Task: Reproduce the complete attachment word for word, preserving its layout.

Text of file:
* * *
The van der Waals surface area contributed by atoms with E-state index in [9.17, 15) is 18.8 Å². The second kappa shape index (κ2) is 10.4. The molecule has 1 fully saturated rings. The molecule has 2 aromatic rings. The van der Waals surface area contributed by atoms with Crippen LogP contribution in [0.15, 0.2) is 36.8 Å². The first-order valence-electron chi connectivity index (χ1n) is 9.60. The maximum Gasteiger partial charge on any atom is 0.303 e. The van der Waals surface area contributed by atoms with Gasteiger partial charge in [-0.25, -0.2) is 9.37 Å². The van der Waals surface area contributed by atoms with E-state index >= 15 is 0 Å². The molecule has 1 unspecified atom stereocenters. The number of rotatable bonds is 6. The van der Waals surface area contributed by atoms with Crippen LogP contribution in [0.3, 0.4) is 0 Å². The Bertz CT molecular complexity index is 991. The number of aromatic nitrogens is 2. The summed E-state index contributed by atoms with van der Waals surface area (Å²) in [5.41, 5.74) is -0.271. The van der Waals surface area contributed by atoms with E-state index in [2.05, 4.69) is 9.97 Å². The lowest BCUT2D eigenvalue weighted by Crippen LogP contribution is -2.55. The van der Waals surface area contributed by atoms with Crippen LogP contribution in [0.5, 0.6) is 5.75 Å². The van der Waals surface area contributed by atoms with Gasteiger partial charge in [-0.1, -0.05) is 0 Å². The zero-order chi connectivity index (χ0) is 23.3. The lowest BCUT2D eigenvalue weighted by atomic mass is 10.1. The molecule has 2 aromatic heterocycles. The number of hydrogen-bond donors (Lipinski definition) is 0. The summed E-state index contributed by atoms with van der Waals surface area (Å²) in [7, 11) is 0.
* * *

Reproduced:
The van der Waals surface area contributed by atoms with E-state index in [9.17, 15) is 18.8 Å². The second kappa shape index (κ2) is 10.4. The molecule has 1 fully saturated rings. The molecule has 2 aromatic rings. The van der Waals surface area contributed by atoms with Crippen LogP contribution in [0.15, 0.2) is 36.8 Å². The first-order valence-electron chi connectivity index (χ1n) is 9.60. The maximum Gasteiger partial charge on any atom is 0.303 e. The van der Waals surface area contributed by atoms with Gasteiger partial charge in [-0.25, -0.2) is 9.37 Å². The van der Waals surface area contributed by atoms with E-state index >= 15 is 0 Å². The molecule has 1 unspecified atom stereocenters. The number of rotatable bonds is 6. The van der Waals surface area contributed by atoms with Crippen LogP contribution in [0.3, 0.4) is 0 Å². The Bertz CT molecular complexity index is 991. The number of aromatic nitrogens is 2. The summed E-state index contributed by atoms with van der Waals surface area (Å²) in [5.41, 5.74) is -0.271. The van der Waals surface area contributed by atoms with E-state index in [2.05, 4.69) is 9.97 Å². The lowest BCUT2D eigenvalue weighted by Crippen LogP contribution is -2.55. The van der Waals surface area contributed by atoms with Crippen LogP contribution in [0.5, 0.6) is 5.75 Å². The van der Waals surface area contributed by atoms with Gasteiger partial charge in [-0.1, -0.05) is 0 Å². The zero-order chi connectivity index (χ0) is 23.3. The lowest BCUT2D eigenvalue weighted by atomic mass is 10.1. The molecule has 2 aromatic heterocycles. The number of hydrogen-bond donors (Lipinski definition) is 0. The summed E-state index contributed by atoms with van der Waals surface area (Å²) in [7, 11) is 0.